The Increasing Difficulty of Acquiring Star Players

The Dodgers acquried Manny Machado from the Orioles, but landing players of his caliber is becoming more difficult. (via Arturo Pardavila III)

On the surface, baseball’s marketplace for talent seem to be shrinking in recent years. Much ado was made of last year’s round of free agency, with many prized players signing very late. Scan through transaction lists for the last few years of free agency and the trade deadline, and it seems as if there’s a finite and decreasing number of stars who change hands via the market, either through free agency, in-season trade, or offseason trade.

The perception has been that major league clubs are doing a better job of locking up their young stars, buying them out through their arbitration years and multiple years of free agency. Let’s put this theory to the test. How have most stars been acquired historically? Are there fewer stars per team per year? Is it harder to acquire stars now than in previous years?

Before going further, we need a good working definition of a star. The FanGraphs glossary page for WAR (henceforth referred to as fWAR) includes a rule of thumb chart that lists 5.0 fWAR as the upper end of the All-Star category, with anything above that a Superstar or MVP-quality player. That sounds like a great starting place. We’ll include any player with 5.0 fWAR or more in a single season.

However, there is also a lot to be said for consistently good production over multiple seasons, even if it occasionally falls short of a single season at or above 5.0 fWAR. For that reason, I’m going to include all players with 9.0+ total fWAR over a two-year span, and 12.0+ total fWAR over a three-year span. These parameters will give us a group complete with future Hall of Famers (for instance, Albert Pujols), annual All-Stars (Dale Murphy), players in the prime of a well-above-average two- or three-year burst (Troy Glaus), and one-year wonders with good careers who reached star status for only a single season (Terry Kennedy).

For time frame, we want to include a period that covers most of the typical modern means of acquiring players. The draft started in 1965, but it was several years before major league rosters truly felt the impact. Similarly, free agency as we know it wasn’t around until 1976. That being the case, our data will begin in 1976. Or rather, for individual players, we’ll look at their three-year fWAR beginning from 1974 to 1976.

Using those parameters, we can collect all our star-quality players and determine if they were acquired via free agency, trade, in-season trade, draft, minor league free agency (signed as minor league free agents), or minor league trade (acquired before becoming even semi-regulars at the major league level).

For fWAR in 1981, 1994 and 1995 – baseball’s incomplete seasons – I’ve prorated fWAR out to a full 162-game season. Players classified as having been acquired in the draft include those who were Rule 5 draftees and international signings. It also includes players acquired before the draft existed but still playing at a star level with their original organization. With all our parameters in place, we now can get started.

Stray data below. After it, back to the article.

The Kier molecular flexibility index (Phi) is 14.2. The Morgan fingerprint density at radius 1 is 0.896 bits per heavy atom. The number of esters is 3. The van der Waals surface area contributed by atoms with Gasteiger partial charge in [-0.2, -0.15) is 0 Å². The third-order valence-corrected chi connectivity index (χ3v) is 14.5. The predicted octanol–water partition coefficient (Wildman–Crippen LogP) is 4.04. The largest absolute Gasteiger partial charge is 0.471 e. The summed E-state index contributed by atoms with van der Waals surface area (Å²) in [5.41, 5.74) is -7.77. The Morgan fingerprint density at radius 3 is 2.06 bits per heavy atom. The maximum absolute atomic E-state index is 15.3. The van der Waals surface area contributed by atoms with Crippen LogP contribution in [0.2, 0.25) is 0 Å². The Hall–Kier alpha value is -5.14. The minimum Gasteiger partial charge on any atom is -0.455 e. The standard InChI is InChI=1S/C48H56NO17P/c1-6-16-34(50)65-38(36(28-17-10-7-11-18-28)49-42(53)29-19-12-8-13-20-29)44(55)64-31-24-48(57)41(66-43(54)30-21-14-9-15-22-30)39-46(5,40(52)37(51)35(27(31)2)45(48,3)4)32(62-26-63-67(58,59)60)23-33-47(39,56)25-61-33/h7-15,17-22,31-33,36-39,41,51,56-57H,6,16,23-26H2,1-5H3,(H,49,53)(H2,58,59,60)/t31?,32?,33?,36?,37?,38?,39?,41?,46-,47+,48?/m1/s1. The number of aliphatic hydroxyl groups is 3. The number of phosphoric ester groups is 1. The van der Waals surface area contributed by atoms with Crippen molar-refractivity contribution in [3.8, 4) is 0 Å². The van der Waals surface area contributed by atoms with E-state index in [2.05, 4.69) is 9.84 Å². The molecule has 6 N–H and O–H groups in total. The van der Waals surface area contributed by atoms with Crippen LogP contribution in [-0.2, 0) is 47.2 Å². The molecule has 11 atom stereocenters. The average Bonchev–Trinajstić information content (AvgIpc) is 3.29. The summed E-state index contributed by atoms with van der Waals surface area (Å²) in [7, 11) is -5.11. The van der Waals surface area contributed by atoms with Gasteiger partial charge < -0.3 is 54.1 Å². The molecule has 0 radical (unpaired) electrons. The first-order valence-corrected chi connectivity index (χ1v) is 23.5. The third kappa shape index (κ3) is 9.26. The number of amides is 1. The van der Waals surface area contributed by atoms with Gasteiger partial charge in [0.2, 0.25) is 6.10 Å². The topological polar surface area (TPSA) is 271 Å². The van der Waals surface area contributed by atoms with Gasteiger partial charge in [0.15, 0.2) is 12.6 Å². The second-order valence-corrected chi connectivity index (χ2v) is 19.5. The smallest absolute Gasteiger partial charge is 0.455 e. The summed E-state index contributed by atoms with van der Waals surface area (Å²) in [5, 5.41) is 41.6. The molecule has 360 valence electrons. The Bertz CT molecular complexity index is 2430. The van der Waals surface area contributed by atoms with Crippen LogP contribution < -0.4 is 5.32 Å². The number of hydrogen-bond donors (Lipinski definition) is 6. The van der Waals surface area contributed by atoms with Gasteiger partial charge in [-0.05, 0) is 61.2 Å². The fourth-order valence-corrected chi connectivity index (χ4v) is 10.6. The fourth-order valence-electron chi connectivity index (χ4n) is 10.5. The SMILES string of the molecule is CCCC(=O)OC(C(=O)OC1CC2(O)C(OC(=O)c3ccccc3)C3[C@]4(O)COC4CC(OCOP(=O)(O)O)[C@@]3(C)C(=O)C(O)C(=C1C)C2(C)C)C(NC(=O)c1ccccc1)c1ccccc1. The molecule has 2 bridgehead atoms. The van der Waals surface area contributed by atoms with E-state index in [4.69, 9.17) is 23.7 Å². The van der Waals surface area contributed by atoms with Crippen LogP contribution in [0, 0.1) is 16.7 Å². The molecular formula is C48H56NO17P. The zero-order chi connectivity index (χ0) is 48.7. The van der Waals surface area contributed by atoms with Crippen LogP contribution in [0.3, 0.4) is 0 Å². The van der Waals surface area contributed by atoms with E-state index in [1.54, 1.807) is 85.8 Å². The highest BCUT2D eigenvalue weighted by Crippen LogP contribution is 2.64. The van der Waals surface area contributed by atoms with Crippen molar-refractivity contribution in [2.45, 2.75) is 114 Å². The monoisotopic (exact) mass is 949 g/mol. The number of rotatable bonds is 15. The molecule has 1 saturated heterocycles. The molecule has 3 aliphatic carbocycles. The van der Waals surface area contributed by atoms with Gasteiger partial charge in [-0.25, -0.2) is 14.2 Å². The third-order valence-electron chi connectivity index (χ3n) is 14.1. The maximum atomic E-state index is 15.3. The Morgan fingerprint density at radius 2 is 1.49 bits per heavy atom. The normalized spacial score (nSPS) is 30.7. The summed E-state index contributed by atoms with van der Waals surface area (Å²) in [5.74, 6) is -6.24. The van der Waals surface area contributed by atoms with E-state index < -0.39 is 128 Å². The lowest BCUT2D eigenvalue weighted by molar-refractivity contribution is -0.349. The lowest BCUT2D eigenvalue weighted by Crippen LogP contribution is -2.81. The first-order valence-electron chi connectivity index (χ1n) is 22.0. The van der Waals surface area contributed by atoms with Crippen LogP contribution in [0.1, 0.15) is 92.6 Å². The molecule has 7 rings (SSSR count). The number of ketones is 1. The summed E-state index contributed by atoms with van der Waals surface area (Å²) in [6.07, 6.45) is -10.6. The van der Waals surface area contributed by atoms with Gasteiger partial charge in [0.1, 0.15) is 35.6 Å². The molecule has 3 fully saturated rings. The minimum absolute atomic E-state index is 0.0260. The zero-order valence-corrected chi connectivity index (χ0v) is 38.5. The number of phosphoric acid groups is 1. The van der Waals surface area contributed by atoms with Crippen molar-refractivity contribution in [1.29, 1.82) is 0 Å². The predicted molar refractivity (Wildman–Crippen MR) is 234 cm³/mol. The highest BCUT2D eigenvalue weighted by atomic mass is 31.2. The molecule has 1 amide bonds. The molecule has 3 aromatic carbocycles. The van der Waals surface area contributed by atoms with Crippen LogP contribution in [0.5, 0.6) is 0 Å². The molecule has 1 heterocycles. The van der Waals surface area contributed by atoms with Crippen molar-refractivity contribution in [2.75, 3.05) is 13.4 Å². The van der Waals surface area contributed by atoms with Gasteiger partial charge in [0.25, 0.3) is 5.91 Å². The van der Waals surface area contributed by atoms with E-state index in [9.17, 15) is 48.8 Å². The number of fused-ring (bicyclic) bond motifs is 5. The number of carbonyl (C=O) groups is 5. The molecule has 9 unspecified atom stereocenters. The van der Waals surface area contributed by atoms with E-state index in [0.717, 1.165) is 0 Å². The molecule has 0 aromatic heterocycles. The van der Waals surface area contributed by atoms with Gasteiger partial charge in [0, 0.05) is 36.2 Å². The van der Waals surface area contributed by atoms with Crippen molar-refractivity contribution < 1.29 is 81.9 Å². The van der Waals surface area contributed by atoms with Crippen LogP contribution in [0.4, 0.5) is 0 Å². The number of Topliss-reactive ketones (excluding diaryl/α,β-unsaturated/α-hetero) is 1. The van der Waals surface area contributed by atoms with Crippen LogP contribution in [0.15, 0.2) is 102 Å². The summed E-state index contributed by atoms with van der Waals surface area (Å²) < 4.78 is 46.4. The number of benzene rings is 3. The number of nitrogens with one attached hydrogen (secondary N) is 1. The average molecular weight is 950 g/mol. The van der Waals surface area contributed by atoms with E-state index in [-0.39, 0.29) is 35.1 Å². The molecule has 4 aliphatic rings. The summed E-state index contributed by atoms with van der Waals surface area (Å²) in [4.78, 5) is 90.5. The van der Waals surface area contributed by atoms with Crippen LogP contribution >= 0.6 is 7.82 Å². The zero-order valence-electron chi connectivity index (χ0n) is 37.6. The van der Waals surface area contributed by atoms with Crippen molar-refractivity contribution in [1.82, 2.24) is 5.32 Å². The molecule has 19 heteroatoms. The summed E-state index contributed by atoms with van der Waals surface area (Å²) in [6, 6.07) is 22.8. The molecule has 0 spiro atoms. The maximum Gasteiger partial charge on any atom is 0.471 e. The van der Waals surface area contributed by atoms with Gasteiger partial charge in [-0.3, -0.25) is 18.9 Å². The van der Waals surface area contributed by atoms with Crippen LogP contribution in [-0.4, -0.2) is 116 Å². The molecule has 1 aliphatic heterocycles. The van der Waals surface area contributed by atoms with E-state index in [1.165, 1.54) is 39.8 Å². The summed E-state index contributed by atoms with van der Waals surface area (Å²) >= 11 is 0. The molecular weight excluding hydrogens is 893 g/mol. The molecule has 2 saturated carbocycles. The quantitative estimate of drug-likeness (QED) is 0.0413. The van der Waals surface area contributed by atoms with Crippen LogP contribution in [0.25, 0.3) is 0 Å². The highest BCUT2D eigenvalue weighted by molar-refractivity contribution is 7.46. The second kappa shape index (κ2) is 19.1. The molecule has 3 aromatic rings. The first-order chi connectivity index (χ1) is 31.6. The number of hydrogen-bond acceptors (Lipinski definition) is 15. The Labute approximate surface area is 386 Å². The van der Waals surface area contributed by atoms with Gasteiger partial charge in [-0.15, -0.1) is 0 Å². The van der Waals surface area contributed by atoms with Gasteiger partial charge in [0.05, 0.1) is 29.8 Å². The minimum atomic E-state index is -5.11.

How Many Star Players Are on Major League Rosters by Season?

We’ll begin with a rather simple approach. How many players qualify as stars each season? I’ve included the number of actual stars per season, as well as a rolling five year average to smooth things out. Here’s how that looks.

A few trends stand out. First, we see a massive decline in the early 1980s. It happens that the early-to-mid 1980s were the peak of modern-era small ball. League-wide, teams were routinely attempting a stolen base on approximately three percent of all plate appearances, and frequently at inappropriate success rates.

For comparison, the rate of stolen base attempts per plate appearance hasn’t been over 2.5 percent in the 21st century. It hasn’t been over two percent since 2014. Moreover, teams were bunting much more frequently. The rate of sacrifice hits per plate appearance was steadily above 0.9 percent into the early 1990s, with the highest figures falling around 1.18 to 1.21 percent, mostly in the early 1980s. Today, it floats around 0.5-0.6 percent.

Compounding all of this, teams frequently sacrificed extra-base pop and walks for the types of players who fit the small-ball schematic. From 1978 to 1986, major league-wide slugging percentage never cracked .400. By comparison, only three seasons since 1993 have fallen below .400. The focus on speed in place of power sapped players of the type of value that would allow them to crack 5.0 fWAR in a season, or 9.0 fWAR in two seasons, or 12.0 in three seasons. They excelled at skills that simply aren’t as valuable by modern metrics.

It’s also impossible not to notice the boost during the steroid era. The precise years of the steroid era are hard to pinpoint, but there’s little doubt the mid-to-late 1990s fall in that range. There’s a sizable boost on our graph during that era. Additionally, there’s a significant dive during the research phase of the Mitchell Report as well as in the wake of its release. More recently, the number of stars per season seems to have stabilized closer to late-1970s and early-1990s levels.

Since 1976, there have been three rounds of expansion. That creates competition for the services of this class of player. It’s a lot easier to have two or three star players when you’re one of only 24 teams compared to one of 30. Here’s how the average number of stars per team translates in our sample. I’ve included both a year-by-year line and a five-year rolling average.